Are you facing the Dead Zone? You know, that end-of-year slog where you’ve wrapped up your last major unit and reviewed for finals, but still have a week before exams? I’m right there with you, but we have no worries. Here are some tried-and-true resources that’ll keep our kids focused until finals. Continue reading

When Norman Ollestad was 11 years old, he was the sole survivor of a Cessna airplane crash in the mountains north of Los Angeles. Last week, one of my freshmen finished Ollestad’s memoir, Crazy for the Storm, and was so enthusiastic during our SSR book talk that I felt compelled to research Ollestad and find […]

Across the globe, folks will celebrate Earth Day this Saturday (April 22) with lots of community clean-up and educational events. Let’s bring some of that spirit to our classrooms with a high-interest, easy-to-deliver lesson that’ll get teens thinking about the world outside themselves. Continue reading

Teenagers are self-absorbed. I get that. (Heck, most adults we know are also pretty focused on themselves, no?) Nevertheless, I’ve been troubled in the past few weeks with some of my students’ inability to give concrete examples as they try to support their opinions. Continue reading

The Supreme Court is in the news today, as Judge Neil Gorsuch was officially announced last night as the president’s nominee to fill Antonin Scalia’s vacant seat. Looking to emphasize the importance of the court in my students’ lives, I launched a discussion last week about the upcoming changes to the bench and what rights […]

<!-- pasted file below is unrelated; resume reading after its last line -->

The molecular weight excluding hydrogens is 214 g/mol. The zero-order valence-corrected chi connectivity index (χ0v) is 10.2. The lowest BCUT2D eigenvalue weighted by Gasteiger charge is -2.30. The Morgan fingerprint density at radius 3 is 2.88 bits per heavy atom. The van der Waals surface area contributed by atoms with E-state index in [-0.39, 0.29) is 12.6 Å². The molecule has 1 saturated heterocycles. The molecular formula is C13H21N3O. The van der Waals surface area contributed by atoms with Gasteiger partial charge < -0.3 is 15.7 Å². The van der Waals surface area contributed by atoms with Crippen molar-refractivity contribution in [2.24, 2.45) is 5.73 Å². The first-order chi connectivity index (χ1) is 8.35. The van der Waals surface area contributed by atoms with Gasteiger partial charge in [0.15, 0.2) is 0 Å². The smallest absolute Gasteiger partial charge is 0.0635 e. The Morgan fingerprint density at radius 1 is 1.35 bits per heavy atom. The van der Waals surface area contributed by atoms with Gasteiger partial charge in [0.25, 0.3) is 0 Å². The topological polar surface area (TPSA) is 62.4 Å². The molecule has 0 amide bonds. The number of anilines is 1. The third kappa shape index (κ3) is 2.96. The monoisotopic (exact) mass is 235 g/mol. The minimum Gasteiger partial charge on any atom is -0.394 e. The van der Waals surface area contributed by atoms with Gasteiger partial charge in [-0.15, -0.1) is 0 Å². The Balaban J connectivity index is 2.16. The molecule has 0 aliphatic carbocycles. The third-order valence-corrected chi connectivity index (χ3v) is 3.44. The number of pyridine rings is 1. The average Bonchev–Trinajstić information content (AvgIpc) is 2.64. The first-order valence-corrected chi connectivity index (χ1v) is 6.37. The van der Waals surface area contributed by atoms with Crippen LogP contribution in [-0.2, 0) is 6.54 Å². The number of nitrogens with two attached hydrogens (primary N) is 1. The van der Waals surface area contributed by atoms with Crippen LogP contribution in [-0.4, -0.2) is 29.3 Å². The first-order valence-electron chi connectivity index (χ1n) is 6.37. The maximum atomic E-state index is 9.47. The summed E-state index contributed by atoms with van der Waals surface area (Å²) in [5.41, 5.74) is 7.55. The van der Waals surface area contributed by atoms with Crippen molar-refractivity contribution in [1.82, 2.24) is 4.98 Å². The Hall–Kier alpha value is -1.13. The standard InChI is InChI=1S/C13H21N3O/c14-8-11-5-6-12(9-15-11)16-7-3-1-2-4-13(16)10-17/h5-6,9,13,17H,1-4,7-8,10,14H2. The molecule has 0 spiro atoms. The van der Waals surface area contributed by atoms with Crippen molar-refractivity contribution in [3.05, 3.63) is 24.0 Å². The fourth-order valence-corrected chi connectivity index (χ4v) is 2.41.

Fast forward to next Friday, mere hours before our two-week winter vacation begins. What are many teachers throughout the school doing? Pressing “play” on their DVDs, white-knuckling it to the 3:00 bell. You know it’s true. Last year, when my fourth period freshmen arrived, they bragged that they’d spent the morning watching Elf and Rudolph, the Red-Nosed Reindeer, and then they asked which movie I was going to show. Sorry, kids, I’m not that teacher. Continue reading

Last week, Stanford researchers released a “bleak” report showing that more than 80 percent of students can’t determine the difference between real and fake news. (Alas, it seems this is something adults struggle with, as well.)

The severity of students’ lack of media literacy was shocking to the study’s authors who were “taken aback by students’ lack of preparation…Many assume that because young people are fluent in social media they are equally savvy about what they find there. Our work shows the opposite.”

What to do about this? I’m going to start by Continue reading